Third, NASCAR needs to get thicker skin. Why would you fine a driver who has legitimate concerns about safety more than someone who stated that you “fix” races? Why is one penalty more than the other? The concerns from Stewart about safety are valid. Why did you not fine the sports most popular driver, Dale Jr., when he basically made the same comments as Stewart? NASCAR wants the drivers to be open about their concerns, but this penalty basically gives the mentality that “If it is something that NASCAR does not like, then they will penalize.” NASCAR has taken away the personality of the drivers. To me, the penalty shows that NASCAR is not taking the concerns very seriously. NASCAR should rescind the penalty handed down to Stewart after today’s statement from Steve Miller.

 

Lastly, I applaud the Driver’s Council for taking a stand against the rule of NASCAR. I was amazed to hear that the members agreed to equally pay this penalty for Stewart. My hope is that this council will continue to take a stand on important issues facing NASCAR. 

NEW YORK – In the midst of New York City sat NASCAR Chairman and CEO Brian France, with his wife Amy. It might seem like unchartered territory for the boss of the largest form of motor sports in the United States, but his check book was wide open on Wednesday evening.

The couple was in attendance for the “Stand Up for Heroes” event at Madison Square Garden on Wednesday evening. MSG is just down the road from NASCAR’s New York City office, and is the home for the New York Knicks and Rangers. But on Wednesday evening – all eyes were on an auction to support injured service members, veterans and their families through the Bob Woodruff Foundation after 9/11.  

France and his wife, along with another party, won a bid for a special auction that was held. Within the auction, items and experiences from Bruce Springsteen were sold. At the end of the night, the Frances spent a total of $300,000, which will go straight to the Stand Up for Heroes Fund. 

In 2003, France took over as Chairman and CEO of NASCAR from his father, Bill France, Jr. Since then, he has implemented multiple changes that have helped NASCAR compete against the MLB, NBA and NFL. France is also responsible for the NASCAR Green program and has implemented the Chase for the Sprint Cup. 

After taking over for his father in 2003, CEO and Chairman of NASCAR Brian France, has had to endure multiple ups and downs during his reign as the sport’s top dog.

Named in Time Magazine as one of the "100 Most Influential of the Century" in 2006, France has seen NASCAR through an economic crisis, a shrink in attendance and TV viewership, and most recently, the biggest credibility crisis in the sports history.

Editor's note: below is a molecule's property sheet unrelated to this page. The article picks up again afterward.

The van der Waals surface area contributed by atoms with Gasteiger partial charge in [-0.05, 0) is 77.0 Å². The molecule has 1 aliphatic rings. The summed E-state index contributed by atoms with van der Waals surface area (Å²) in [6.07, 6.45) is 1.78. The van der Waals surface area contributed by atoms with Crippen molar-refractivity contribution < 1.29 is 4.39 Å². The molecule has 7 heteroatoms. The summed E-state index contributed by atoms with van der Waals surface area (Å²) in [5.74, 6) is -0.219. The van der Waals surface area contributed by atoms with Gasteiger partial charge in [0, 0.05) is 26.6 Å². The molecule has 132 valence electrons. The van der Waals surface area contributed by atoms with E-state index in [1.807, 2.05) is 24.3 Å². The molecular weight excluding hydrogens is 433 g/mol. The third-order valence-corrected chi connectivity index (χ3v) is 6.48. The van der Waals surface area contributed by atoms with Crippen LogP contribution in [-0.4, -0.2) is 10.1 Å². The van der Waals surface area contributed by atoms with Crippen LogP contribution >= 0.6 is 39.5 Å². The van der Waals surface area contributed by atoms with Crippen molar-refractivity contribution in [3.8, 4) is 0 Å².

September marks France’s 10 year anniversary as NASCAR’s CEO and through the last decade, he has made some major changes and additions within the sport. In 2004, France introduced the “Drive for Diversity” program. This program is geared towards bringing female and minority drivers and crewmen into NASCAR and helps them come up through the ranks. Some notable drivers who have been a part of the program have been Darrell Wallace Jr and Kyle Larson. NASCAR’s Drive for Diversity program is still growing today.

That year, France changed the way the Cup Series drivers would race for the Championship. Introduced before the 2004 season, the Chase was born. Although it has gone through multiple changes and redesigns, the idea of the Chase as always remained the same; the final 10 races in the season will determine the Championship winner. There have been many drivers who have benefited from the Chase format but the most notable has been five-time Champion, Jimmie Johnson.

In 2008, “NASCAR Green” is launched and quickly became one of the largest environmental awareness platforms in the country. Thanks to NASCAR’s Green initiative, this sport has become the largest recycler and leader in renewable energy. “NASCAR Green” continues to grow to this day.

France also made multiple changes to the racing and the tracks during his 10-year reign. From implementing safer barriers at all NASCAR tracks, to double-file restarts, to random drug testing after each race, France has helped make NASCAR what it is today.

One of France’s biggest accomplishments has to be the addition of the NASCAR Hall of Fame in Charlotte, North Carolina. In 2009, France helped announce the inaugural “Hall of Fame” inductees that included his grandfather Bill France Sr., his father Bill France Jr., Dale Earnhardt, Richard Petty and Junior Johnson. Since then, many notable names have been added each and every year.

Most recently, France has had to save NASCAR from its biggest credibility crisis in the sports history. France had to weigh through controversy and scandal after the final race before the Chase in Richmond, Virginia. For the first time in Chase history, one driver was kicked out and two more were added, bringing the total number of drivers in the Chase to 13.

In his 10 years as the CEO of NASCAR, Brian France has seen NASCAR through many ups and downs but one thing is for certain, he has definitely made some great changes to the sport that we love. France celebrated his 10-year anniversary on September 13th and will continue to see over NASCAR for years to come.